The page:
High-grade synthetic immersion oils should be resistant to oxidation containing no volatile materials, and therefore should in theory not form gummy deposits, Natural oils, such as red cedar oil, may contain volatile components, and are likely to be subject to oxidative degradation, and therefore often leave gummy residues if not thoroughly removed from the lens.

Cleaning Older Lens

Caution is required when dealing with older microscopes if too much solvent is applied then this may affect the integrity of the mountant e.g. cement or balsam in particular. With modern microscopes this is less of a problem due to the use of polyacrylamates and other more resistant substances. Old lenses mounted with balsam will dissolve in most aromatic solvents and should be avoided. In view of this, minimal application with a high vapour solvent on a synthetic bud is often the solution. In very rare cases some antique collectible microscopes had lens coatings which where actually water-soluble. Consequences of lens becoming delaminated include their subsequent misalignment rendering them obsolete.

Fungus & Mould

Usually a problem in climates with high humidity. Fungus and mould can cause physical etching of glass due to acid and enzymes produced. Proprietary anti-fungals can be used to coat lens but this is a specialist area done best with consultation of manufacturer and professional. An on-line review of this topic can be found.

Anti-Reflection Coatings

Detailed discussion is beyond the scope of this article but suffice is an awareness that caustic substances may damage such layers. Anti-reflection coating technology helps to reduce unwanted reflections (flare and ghosts) that occur when light passes through a lens system, ensuring high-contrast images. Typical coatings contain magnesium fluoride. With this in mind the choice of commercially available lens cleaner should be based on proven recommendation and fitness for purpose. Some have indicated the acid version of Windex to be corrosive to lanthanide oxide coatings on the glass and to metal coatings, and to metal parts with an ammonia version preferred.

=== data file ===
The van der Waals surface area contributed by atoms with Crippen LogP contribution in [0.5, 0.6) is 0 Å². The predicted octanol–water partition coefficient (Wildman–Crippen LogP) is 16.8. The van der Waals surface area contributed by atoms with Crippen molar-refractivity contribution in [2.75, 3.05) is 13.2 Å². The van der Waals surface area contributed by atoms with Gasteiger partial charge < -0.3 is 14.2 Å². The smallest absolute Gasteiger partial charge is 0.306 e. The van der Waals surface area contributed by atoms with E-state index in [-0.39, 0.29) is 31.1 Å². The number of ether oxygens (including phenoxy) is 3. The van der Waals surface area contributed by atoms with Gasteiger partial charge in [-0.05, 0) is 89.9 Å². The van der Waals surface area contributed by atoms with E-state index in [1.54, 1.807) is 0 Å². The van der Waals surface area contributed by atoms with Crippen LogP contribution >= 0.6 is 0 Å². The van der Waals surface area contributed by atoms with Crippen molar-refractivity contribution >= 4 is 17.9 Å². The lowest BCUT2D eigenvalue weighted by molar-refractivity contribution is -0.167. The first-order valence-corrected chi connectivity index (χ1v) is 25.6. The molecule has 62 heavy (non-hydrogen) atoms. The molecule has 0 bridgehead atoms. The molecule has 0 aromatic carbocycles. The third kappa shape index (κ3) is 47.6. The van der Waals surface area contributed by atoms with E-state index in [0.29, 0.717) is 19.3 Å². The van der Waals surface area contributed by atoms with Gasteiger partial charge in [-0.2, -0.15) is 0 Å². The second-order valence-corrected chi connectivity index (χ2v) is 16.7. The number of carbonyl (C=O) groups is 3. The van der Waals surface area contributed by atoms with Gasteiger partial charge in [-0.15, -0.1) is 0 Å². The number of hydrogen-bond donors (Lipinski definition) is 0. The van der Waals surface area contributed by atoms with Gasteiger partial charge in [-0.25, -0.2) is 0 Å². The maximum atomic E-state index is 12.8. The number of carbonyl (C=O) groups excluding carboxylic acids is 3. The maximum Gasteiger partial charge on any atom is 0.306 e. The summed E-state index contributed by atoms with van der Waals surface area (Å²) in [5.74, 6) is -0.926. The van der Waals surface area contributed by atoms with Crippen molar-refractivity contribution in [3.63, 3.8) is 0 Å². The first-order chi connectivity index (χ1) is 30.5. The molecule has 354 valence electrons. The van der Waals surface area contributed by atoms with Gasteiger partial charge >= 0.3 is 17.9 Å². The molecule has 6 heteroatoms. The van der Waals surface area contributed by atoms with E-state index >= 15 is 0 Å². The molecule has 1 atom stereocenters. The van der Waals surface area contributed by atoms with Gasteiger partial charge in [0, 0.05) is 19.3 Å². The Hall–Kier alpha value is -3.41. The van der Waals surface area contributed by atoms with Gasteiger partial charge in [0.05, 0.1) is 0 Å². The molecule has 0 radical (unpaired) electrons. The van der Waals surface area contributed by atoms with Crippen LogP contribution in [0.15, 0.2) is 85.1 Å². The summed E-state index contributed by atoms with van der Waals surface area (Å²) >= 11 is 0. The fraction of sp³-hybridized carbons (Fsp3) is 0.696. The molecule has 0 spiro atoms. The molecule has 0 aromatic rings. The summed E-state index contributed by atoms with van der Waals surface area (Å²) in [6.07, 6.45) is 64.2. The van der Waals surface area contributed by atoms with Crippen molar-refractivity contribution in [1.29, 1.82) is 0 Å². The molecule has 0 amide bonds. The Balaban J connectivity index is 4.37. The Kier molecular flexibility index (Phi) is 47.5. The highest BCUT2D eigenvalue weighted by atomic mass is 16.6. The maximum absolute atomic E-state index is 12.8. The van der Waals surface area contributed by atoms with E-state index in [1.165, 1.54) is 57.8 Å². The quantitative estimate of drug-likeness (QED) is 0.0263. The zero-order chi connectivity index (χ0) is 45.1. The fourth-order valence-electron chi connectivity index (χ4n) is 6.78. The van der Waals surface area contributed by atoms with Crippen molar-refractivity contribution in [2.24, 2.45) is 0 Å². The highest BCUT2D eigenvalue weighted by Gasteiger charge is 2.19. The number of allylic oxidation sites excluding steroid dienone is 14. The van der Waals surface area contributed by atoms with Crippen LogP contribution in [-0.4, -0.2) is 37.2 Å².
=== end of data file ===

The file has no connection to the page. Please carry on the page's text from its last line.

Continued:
Solvents & Commercial Cleaners

It must be emphasised that when cleaning the objectives the manufacturer's recommended guidelines must be followed, this is particularly important in regard to solvent contact.

Generally high vapour solvents are used in order to limit contact time with surfaces and cements.

Distilled water has been recommended for removal of dirt, this may not be wholly effective for a lens that has oily or greasy particulates or smears. Such airborne oils can find their way onto a lens surface from the atmosphere or skin. See Figs 1- 4. Xylene is a popular solvent for cleaning of objectives and has been much preferred particularly for more stubborn stains. Considered caution is advised due to carcinogenic properties. Xylene almost always leaves a small residue where the last of it evaporates. When this is the only defect remaining, use a dry swab. An alcohol such as ethyl, methyl, or isopropyl may be used. Ethanol is also advocated by many. Isopropyl is also a favourite increasingly in commercial formula. Acetone on objectives has been discouraged on some brands. (Mostly American Optical) have a painted "mask" around the lens, and acetone can dissolve the mask and deposit the paint onto the lens. Benzene is strongly suspected of causing liver damage and leukaemia; do not use it. Xylene and toluene are also toxic, and should be handled carefully in a ventilated area. Solvents may leave small amounts of residue which can be wiped off. Glass distilled reagent grade solvents are preferable.

Some of the larger corporates produce their own fluids Leica, Zeiss (ammonia-free formula). Especially designed for anti-reflective, multi-layer coatings. Kodak produces a lens cleaning solution. Fisherbrand Optical Lens Cleaner is used for removing oil from objectives or any optical surface with claims that the cleaner will not affect a coated optic or soften the mounting that holds the objective in place. This optical lens cleaner is laboratory safe and non-flammable. ROR is another widely used commercial cleaner as is Windex and Sparkle.

Manufacturers Guidelines

If in doubt contact the manufacturer or follow the recommended procedure in manuals mindful of information relating to lens coating and hardness etc.


The author acknowledges Microgaphia for the use of micrographs featured in this article http://www.micrographia.com/


No responsibility can be accepted for loss or damage resulting from the use of materials or techniques discussed. If in doubt the manufacturer should be contacted in the first instance regarding specific questions or the service of a professional service technician sought. This article is protected under copyright.

Copyright © 2003 Colin Duke BSc (Hons).

All comments to the author Colin Duke are welcomed.